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Gastroenterology. 2011 Mar;140(3):1052-62. doi: 10.1053/j.gastro.2010.11.053. Epub 2010 Dec 4.

Liver X receptor signaling is a determinant of stellate cell activation and susceptibility to fibrotic liver disease.

Author information

1
Howard Hughes Medical Institute, David Geffen School of Medicine at UCLA, Los Angeles, California 90095, USA.

Abstract

BACKGROUND & AIMS:

Liver X receptors (LXRs) are lipid-activated nuclear receptors with important roles in cholesterol transport, lipogenesis, and anti-inflammatory signaling. Hepatic stellate cells activate during chronic liver injury and mediate the fibrotic response. These cells are also major repositories for lipids, but the role of lipid metabolism during stellate cell activation remains unclear. We investigated the role of LXR signaling stellate cell activation and susceptibility to fibrotic liver disease.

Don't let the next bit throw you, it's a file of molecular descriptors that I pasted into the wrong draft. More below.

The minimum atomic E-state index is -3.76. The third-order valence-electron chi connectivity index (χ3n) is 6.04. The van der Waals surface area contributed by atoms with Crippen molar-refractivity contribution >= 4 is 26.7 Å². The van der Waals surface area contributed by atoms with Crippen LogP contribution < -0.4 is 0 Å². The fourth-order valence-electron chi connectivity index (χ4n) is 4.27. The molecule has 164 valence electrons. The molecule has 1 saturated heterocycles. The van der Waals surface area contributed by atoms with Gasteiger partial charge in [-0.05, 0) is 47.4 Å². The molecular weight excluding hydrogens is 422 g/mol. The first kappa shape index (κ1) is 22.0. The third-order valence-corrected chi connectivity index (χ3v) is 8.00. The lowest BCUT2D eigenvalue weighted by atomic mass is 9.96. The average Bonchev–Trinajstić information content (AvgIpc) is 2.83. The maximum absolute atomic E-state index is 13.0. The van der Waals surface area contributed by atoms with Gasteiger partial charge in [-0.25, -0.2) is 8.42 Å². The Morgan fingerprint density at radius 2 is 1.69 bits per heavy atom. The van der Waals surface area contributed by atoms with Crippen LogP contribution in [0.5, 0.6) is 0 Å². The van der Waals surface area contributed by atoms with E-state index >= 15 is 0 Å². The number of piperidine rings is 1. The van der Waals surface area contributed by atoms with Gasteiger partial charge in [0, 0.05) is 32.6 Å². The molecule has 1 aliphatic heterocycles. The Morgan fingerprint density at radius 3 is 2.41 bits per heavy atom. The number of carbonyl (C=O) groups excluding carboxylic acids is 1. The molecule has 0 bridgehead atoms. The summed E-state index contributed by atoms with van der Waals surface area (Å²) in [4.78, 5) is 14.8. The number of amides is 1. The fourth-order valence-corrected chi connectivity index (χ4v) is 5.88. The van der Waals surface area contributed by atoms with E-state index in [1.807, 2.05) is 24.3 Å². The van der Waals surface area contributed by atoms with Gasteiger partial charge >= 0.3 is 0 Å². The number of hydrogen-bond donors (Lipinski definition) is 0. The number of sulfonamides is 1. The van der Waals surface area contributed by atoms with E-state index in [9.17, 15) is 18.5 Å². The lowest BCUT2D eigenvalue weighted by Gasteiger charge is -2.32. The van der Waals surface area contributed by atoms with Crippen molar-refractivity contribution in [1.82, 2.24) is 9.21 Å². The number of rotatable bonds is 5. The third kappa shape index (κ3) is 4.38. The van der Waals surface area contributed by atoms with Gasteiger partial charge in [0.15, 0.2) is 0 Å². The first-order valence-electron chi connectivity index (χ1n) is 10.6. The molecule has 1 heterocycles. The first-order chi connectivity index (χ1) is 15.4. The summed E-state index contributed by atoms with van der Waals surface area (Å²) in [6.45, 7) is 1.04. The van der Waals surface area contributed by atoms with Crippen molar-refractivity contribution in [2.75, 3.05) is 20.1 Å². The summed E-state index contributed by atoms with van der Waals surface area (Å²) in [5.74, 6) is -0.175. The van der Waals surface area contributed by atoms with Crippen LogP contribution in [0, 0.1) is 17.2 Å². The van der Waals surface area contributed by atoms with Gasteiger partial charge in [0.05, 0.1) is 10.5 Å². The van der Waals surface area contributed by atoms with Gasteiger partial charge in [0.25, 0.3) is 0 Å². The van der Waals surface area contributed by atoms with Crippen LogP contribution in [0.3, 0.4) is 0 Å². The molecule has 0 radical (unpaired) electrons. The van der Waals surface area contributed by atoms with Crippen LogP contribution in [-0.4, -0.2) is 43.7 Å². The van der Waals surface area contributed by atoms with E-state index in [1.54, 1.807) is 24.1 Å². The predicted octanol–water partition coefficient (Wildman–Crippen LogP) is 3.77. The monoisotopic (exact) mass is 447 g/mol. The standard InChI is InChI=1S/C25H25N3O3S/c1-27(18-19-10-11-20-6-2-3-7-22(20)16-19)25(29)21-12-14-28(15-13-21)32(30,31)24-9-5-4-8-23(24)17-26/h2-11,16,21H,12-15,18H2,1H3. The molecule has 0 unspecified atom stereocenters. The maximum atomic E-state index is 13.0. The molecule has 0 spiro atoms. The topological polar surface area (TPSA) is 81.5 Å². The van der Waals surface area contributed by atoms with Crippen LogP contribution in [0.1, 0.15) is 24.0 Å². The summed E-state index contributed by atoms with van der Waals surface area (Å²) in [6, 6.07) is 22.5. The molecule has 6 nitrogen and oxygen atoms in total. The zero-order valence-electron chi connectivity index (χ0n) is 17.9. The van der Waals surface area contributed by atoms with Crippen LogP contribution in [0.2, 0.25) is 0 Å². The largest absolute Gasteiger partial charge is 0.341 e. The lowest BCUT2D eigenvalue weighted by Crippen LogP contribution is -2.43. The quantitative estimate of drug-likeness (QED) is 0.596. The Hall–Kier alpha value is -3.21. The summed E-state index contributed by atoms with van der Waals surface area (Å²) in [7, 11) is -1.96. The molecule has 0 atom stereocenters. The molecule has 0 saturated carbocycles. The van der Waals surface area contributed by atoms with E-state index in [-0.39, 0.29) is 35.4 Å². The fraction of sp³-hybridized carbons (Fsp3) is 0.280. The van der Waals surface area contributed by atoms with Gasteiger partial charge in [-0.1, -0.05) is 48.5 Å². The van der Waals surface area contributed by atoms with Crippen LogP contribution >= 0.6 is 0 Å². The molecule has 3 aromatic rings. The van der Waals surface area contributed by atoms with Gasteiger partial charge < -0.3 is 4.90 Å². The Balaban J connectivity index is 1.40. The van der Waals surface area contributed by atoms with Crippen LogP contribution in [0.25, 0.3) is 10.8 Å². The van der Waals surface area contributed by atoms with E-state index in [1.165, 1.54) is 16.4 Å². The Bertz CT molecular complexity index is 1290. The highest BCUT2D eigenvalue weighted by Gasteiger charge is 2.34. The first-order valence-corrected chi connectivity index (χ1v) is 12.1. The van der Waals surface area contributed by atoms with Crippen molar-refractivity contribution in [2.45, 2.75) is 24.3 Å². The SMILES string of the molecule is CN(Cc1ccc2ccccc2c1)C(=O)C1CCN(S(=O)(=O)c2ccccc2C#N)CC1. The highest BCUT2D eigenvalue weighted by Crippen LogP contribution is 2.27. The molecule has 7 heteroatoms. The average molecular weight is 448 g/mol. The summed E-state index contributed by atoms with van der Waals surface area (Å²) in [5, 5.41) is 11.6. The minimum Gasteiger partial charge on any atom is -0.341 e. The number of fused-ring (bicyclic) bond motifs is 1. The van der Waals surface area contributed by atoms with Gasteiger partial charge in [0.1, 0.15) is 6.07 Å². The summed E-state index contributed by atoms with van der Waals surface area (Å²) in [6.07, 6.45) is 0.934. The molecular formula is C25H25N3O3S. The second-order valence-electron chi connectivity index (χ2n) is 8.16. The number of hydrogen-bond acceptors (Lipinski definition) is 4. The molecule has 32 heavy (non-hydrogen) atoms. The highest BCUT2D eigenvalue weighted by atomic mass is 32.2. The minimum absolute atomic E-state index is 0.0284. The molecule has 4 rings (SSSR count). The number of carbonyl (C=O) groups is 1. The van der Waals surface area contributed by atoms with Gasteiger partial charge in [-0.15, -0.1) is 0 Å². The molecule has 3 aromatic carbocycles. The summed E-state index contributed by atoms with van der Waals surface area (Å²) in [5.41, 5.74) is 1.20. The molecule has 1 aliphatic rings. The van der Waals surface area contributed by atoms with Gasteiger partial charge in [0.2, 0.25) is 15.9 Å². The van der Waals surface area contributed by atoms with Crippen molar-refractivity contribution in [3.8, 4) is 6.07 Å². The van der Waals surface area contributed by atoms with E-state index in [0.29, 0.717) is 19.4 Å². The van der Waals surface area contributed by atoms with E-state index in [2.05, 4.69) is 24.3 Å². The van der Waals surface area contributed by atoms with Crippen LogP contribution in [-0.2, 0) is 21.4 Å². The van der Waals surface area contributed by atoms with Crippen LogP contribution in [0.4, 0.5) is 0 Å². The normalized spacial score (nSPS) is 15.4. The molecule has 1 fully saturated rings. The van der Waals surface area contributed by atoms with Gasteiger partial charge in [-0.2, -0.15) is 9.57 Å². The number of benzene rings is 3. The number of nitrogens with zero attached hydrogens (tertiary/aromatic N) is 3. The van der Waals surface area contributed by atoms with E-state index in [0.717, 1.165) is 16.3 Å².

METHODS:

Immortalized and primary stellate cells purified from mice were treated with highly specific LXR ligands. Carbon tetrachloride and methionine/choline deficiency were used as chronic liver injury models. Reciprocal bone marrow transplants were performed to test the importance of hematopoietically derived cells to the fibrotic response.

RESULTS:

LXR ligands suppressed markers of fibrosis and stellate cell activation in primary mouse stellate cells. Lxrαβ(-/-) stellate cells produce increased levels of inflammatory mediators, and conditioned media from Lxrαβ(-/-) cells increases the fibrogenic program of wild-type cells. Furthermore, Lxrαβ(-/-) stellate cells exhibit altered lipid morphology and increased expression of fibrogenic genes, suggesting they are primed for activation. In vivo, Lxrαβ(-/-) mice have marked susceptibility to fibrosis in 2 injury models. Bone marrow transplants point to altered stellate cell function, rather than hematopoietic cell inflammation, as the primary basis for the Lxrαβ(-/-) phenotype.

CONCLUSIONS:

These results reveal an unexpected role for LXR signaling and lipid metabolism in the modulation of hepatic stellate cell function.

PMID:
21134374
PMCID:
PMC3049833
DOI:
10.1053/j.gastro.2010.11.053
[Indexed for MEDLINE]
Free PMC Article

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